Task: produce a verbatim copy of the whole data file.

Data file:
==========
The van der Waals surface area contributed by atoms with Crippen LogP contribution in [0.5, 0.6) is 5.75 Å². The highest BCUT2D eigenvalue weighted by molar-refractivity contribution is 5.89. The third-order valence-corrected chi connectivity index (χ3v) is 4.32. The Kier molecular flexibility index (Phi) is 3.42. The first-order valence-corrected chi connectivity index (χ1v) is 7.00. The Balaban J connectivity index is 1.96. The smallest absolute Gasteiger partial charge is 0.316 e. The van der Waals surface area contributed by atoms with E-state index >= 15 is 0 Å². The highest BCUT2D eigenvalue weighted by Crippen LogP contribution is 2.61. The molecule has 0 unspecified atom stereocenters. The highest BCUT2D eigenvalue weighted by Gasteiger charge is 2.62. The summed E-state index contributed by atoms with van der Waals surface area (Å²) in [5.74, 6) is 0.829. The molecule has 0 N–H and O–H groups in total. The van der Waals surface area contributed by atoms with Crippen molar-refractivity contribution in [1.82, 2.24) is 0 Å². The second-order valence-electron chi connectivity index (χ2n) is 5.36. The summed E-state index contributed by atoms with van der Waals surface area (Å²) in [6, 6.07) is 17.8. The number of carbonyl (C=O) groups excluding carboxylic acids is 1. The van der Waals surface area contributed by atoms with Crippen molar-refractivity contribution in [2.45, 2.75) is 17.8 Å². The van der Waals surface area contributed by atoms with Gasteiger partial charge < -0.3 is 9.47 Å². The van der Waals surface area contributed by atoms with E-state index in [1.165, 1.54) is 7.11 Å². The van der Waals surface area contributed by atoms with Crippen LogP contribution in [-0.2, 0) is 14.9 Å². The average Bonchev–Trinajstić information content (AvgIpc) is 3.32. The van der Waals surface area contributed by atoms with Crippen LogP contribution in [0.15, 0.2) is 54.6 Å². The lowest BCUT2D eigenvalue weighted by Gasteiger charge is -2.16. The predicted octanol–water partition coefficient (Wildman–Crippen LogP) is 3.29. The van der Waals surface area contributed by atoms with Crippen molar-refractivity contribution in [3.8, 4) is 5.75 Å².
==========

The van der Waals surface area contributed by atoms with Crippen LogP contribution in [0.5, 0.6) is 5.75 Å². The highest BCUT2D eigenvalue weighted by molar-refractivity contribution is 5.89. The third-order valence-corrected chi connectivity index (χ3v) is 4.32. The Kier molecular flexibility index (Phi) is 3.42. The first-order valence-corrected chi connectivity index (χ1v) is 7.00. The Balaban J connectivity index is 1.96. The smallest absolute Gasteiger partial charge is 0.316 e. The van der Waals surface area contributed by atoms with E-state index >= 15 is 0 Å². The highest BCUT2D eigenvalue weighted by Crippen LogP contribution is 2.61. The molecule has 0 unspecified atom stereocenters. The highest BCUT2D eigenvalue weighted by Gasteiger charge is 2.62. The summed E-state index contributed by atoms with van der Waals surface area (Å²) in [5.74, 6) is 0.829. The molecule has 0 N–H and O–H groups in total. The van der Waals surface area contributed by atoms with Crippen molar-refractivity contribution in [1.82, 2.24) is 0 Å². The second-order valence-electron chi connectivity index (χ2n) is 5.36. The summed E-state index contributed by atoms with van der Waals surface area (Å²) in [6, 6.07) is 17.8. The number of carbonyl (C=O) groups excluding carboxylic acids is 1. The van der Waals surface area contributed by atoms with Crippen molar-refractivity contribution in [2.45, 2.75) is 17.8 Å². The van der Waals surface area contributed by atoms with Gasteiger partial charge < -0.3 is 9.47 Å². The van der Waals surface area contributed by atoms with E-state index in [1.165, 1.54) is 7.11 Å². The van der Waals surface area contributed by atoms with Crippen LogP contribution in [-0.2, 0) is 14.9 Å². The average Bonchev–Trinajstić information content (AvgIpc) is 3.32. The van der Waals surface area contributed by atoms with Crippen LogP contribution in [0.15, 0.2) is 54.6 Å². The lowest BCUT2D eigenvalue weighted by Gasteiger charge is -2.16. The predicted octanol–water partition coefficient (Wildman–Crippen LogP) is 3.29. The van der Waals surface area contributed by atoms with Crippen molar-refractivity contribution in [3.8, 4) is 5.75 Å².